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From Poop Jokes To Epic Action/Adventure Comedy

In a way, I’ve been writing this book for a very long time now, and I’m going to invite you on a journey with me and two unlikely gentlemen as we go from the original inception of this idea to what it has become.



Ever seen an old timey gentleman say, “Diarrhea”? Well, 3 years ago, when my friend over at Up Up Down Down challenged me to come up with a classy poop joke, I took my white driving glove off and slapped him in acceptance. What followed was one of the most successful comics I’ve made to date and it was a guest comic and a dare. But these two gentlemen whom I named, Abe and Mr. Pennybags, stuck in my brain. (They say that’s why you shouldn’t name things…)

I had this—what I thought was rather ingenious—idea to create a series of guest comics that told the story of these two gents as they came across many strange things. The idea was that these guys would be “traveling” in each comic to a different place and such, thus hopefully instilling a fun adventure series that would also introduce many people to different webcomics around the web and in turn mine as well. But sometimes, clever doesn’t work out.

Two years later, another friend mentioned that he was starting a zine and wondered if I would like to create an on-going series for it. I wrote out several ideas… and this was one of them. I would finally write the origin story for how Abraham Lincoln and Mr. Pennybags from the Monopoly game came to be friends and travel dimensions with each other.  The idea was couched and again, my two favorite characters faded into the background of my mind.

Long Form Comics

At the end of last year, I started my ambitious project for The Ultimate Underfold after a short comic-making hiatus. I was intrigued by the idea of doing a longer-form story and between my run of The Ultimate Underfold and the amazing books that Michael Regina and Josh Ulrich came out with last year, I was hooked. I needed to write something longer… but what? Would I just finally recreate my graphic novel of my young adult graphic novel… no. I knew it needed to be something different… something… classy.

With all of the internet trends coursing through my brain, I began work on a project that had everything the internet liked. Abraham Lincoln, check. Nikola Tesla, check. Cthulhu, check. It was wild. It was fun… it was… wacky… and pandering. I was working very hard to include all of these elements while trying to keep actual history intact. (I have strong feelings about time-travel and “alternate history” that perhaps I will get to in another post.)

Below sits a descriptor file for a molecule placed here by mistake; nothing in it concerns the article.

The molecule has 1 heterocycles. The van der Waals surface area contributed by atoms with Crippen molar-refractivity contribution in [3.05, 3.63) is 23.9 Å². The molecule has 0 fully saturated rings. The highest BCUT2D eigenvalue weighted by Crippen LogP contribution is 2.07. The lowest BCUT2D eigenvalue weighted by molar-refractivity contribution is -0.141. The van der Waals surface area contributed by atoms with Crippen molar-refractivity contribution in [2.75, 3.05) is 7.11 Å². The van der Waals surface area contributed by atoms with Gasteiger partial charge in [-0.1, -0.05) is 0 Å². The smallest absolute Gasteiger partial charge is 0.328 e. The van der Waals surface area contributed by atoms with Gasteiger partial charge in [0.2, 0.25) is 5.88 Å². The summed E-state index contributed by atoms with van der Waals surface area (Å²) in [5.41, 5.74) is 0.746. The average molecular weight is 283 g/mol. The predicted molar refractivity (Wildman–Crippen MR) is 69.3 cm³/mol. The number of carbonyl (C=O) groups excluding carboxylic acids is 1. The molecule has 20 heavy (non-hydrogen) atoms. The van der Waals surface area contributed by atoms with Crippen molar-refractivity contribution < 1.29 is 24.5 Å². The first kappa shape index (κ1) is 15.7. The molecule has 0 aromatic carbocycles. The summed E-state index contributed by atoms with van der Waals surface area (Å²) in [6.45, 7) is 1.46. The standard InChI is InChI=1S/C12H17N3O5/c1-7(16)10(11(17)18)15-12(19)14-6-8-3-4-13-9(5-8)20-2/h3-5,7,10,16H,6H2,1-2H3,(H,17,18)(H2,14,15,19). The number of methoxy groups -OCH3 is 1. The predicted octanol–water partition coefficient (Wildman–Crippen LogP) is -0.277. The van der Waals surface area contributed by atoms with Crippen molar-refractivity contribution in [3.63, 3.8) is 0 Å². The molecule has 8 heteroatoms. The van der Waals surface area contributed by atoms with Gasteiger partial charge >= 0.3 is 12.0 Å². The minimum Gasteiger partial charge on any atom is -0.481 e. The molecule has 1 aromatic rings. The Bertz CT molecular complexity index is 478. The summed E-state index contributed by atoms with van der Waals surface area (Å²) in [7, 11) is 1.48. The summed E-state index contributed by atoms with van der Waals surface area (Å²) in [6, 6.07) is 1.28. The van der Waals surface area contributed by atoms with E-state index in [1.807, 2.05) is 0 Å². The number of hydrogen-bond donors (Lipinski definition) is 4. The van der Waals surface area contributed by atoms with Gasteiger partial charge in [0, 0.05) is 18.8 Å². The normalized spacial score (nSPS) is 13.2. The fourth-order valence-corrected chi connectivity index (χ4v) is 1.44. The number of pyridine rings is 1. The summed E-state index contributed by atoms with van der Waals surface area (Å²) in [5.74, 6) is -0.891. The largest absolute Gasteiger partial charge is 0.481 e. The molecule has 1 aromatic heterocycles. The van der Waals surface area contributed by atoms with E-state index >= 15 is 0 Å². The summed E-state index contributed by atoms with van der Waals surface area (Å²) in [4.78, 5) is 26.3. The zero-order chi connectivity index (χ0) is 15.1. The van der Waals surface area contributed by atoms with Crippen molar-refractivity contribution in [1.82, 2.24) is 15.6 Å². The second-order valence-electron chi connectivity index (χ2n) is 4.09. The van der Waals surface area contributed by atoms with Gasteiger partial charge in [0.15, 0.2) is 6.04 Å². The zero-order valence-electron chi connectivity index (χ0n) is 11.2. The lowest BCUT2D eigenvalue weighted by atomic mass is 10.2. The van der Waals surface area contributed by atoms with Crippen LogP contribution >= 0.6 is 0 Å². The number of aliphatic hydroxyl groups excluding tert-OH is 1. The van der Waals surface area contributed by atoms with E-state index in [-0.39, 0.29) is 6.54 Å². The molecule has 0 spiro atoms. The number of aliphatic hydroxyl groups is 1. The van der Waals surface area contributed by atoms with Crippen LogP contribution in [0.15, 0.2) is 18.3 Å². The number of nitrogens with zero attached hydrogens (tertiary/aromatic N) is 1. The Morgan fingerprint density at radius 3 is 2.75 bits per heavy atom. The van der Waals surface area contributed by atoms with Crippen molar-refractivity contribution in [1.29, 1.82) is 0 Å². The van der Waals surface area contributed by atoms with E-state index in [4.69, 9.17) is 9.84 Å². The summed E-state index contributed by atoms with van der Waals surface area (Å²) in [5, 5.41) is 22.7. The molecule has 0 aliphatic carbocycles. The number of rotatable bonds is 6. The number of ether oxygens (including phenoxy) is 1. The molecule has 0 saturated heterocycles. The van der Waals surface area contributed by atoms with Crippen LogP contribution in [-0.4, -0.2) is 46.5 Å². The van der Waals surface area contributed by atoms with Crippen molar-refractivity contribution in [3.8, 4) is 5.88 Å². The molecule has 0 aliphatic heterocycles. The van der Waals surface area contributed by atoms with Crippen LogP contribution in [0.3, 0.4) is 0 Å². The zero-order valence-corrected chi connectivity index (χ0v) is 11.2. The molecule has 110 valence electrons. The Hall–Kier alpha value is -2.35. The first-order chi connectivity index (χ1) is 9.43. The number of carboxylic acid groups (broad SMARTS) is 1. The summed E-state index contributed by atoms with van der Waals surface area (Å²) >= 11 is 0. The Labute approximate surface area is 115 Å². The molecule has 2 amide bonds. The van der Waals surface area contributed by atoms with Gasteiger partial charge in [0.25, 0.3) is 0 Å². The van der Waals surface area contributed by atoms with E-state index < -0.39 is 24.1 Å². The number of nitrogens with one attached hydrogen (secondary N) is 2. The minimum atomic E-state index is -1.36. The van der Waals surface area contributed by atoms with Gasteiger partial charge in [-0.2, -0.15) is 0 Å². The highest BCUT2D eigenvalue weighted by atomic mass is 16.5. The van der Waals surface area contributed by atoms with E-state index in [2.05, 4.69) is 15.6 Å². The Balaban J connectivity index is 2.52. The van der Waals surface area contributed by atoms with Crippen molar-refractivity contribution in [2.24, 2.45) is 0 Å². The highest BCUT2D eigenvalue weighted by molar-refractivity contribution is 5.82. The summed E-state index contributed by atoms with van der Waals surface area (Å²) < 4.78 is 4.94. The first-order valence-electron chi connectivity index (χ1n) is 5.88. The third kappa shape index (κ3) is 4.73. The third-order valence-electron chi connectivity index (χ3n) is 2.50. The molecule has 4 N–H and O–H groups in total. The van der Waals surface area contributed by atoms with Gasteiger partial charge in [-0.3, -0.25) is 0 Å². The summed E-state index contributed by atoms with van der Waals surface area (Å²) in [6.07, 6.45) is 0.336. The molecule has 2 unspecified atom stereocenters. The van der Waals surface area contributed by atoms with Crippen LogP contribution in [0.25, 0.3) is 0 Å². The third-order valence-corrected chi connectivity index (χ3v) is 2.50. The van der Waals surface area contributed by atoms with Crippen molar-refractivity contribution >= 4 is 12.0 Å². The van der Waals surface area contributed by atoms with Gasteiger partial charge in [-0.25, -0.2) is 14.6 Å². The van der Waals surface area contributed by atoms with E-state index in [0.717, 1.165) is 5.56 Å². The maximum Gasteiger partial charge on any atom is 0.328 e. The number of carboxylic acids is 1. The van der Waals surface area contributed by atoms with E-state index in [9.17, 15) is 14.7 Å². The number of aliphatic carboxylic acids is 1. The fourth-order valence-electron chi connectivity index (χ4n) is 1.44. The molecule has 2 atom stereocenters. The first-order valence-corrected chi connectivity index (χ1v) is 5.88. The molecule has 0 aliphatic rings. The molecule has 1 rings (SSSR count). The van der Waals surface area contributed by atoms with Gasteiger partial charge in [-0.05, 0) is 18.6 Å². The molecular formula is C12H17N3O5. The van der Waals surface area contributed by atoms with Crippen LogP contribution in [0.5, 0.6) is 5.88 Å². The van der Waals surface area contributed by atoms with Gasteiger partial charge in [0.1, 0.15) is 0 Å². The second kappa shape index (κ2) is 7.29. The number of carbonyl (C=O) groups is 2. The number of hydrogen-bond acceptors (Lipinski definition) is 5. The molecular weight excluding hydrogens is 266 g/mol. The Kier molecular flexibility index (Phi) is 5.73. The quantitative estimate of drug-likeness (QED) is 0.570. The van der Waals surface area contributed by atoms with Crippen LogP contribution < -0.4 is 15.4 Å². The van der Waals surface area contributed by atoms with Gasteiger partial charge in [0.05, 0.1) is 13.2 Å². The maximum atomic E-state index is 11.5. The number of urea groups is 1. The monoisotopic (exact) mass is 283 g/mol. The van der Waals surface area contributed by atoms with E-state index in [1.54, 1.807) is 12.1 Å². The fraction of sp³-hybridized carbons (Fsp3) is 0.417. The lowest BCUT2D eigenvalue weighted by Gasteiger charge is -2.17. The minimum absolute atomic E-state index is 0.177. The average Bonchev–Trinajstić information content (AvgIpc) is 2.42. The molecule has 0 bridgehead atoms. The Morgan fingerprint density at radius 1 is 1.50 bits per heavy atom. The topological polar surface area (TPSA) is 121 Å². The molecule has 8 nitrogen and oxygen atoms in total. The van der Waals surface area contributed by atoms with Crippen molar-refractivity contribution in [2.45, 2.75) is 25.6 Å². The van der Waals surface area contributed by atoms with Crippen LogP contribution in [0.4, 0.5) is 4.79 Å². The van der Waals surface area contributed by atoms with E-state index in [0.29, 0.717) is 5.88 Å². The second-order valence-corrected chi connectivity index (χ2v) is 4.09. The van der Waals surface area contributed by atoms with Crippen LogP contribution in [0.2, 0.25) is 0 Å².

After I was finished with my first draft (of part 1 of 3)… my writing critique group caught me off-guard with some fairly simple questions that I had no answers for. Things like, “Does it need to be Abraham Lincoln?” “Why does it need to be these characters?” They were some basic storytelling questions and what it all boiled down to was that I was writing a story that already exists in many forms. I was creating League of Extraordinary Gentlemen and Abraham Lincoln Vampire Hunter and just about every internet story about CthulhuThere were plenty of pieces of originality in there, and it was pretty good… but it could be great. 

Great, Not Good.

I was highly encouraged to rethink my characters—to consider crafting my own characters from scratch and make a story that worked and was wholly mine. I took some time and whittled down what I wanted to something very basic. What graphic novel did I want to read?

Old-timey gentlemen fighting monsters. Heck. Yes. Action/adventure all the way.

I felt like there were definitely some elements in my original script that I loved (like a giant monster fight at the end), but I want my first full graphic novel to be great, not good, so I tore it apart. I redeveloped some characters, broke away from most of the historical figures, looked into some under-served, but wholly awesome mythology and started writing. I’ve talked a bit about how I started writing this particular script (and even some of the information is different from then) before, but what came out of all of that was two similar looking characters to Abe and Mr. Pennybags, but different in many other ways. Elements, villains and even some whole scenes remained in tact, but they were a part of something new. Something… mine.

The title of my project is still floating around a bit (Resonance Men, anyone?), but I’m nearly done sketching and laying out each and every page. When I go back through and I read what I’ve written and look at what I’ve created, I’m a proud dad. I cannot wait to share it with you all as I start the inking process next month. I’ve set some crazy goals for myself, and I’m aiming to be done by the end of the year. We’ll see how that goes. So, now that I’m a bit closer to some more concrete facts and such, I’ll begin posting more regularly again. Hopefully you’ll join me in this graphic novel making journey.

Writing can be a lonely place. It’s nice to be back among friends.


Note: For those of you who enjoyed it, I have not given up on The Ultimate Underfold. I have the next 3 issues planned out and I plan to work it into my timeline, but I’d really like to get this project done first. 

This Post Has 2 Comments
  1. The “friend who was starting a zine”…that wouldn’t happen to be me, would it? 😉

    Sounds like things are coming along pretty well. Looking forward to following the continuing journey.

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